And the longer I’ve been living this life, the more I see how it’s similar to the difficulties that married couples face. That husbands and wives have similar challenges. That they make sacrifices that they knew would be difficult but could never have imagined the full extent of them on their wedding days. How the temptations would come. How their desires and wondering “what if” would distract them. But that they too say to the world that they are “All in” with Jesus as well. That they realize they couldn’t remain joyful about their lives, or faithful to their vows without Jesus Christ being front and center in their lives either.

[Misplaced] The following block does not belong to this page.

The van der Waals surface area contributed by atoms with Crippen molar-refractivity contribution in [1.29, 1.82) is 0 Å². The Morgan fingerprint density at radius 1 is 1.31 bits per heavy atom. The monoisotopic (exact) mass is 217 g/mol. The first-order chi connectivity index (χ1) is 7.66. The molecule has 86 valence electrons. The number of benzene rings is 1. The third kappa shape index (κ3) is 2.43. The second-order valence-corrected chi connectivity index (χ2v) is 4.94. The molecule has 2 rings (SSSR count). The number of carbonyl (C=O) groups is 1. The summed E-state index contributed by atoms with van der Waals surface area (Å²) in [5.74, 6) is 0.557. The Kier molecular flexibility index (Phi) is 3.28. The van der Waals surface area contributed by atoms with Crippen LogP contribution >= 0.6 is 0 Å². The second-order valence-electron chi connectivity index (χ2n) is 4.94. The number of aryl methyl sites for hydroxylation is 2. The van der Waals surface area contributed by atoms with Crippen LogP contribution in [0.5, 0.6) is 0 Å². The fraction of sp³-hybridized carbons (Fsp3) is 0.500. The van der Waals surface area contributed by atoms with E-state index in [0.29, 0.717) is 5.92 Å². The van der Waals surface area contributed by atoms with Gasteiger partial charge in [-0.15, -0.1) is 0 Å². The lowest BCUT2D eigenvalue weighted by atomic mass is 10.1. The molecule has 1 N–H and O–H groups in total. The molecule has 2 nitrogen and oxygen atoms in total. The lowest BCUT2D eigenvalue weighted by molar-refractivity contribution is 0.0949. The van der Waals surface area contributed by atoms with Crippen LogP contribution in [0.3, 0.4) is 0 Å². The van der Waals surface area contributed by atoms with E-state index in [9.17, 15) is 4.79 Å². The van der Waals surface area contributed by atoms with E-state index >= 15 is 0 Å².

What are the priorities in your life – the things you are living for – that you are willing to die for. Jesus Christ promises us if we make it Him, we will have Him which is the only thing we truly need. And we will become part of that great band of witnesses who have transformed this world with His very presence in every time and place since. That’s not a gamble – it’s an act of faith that He promises is worth our going all in.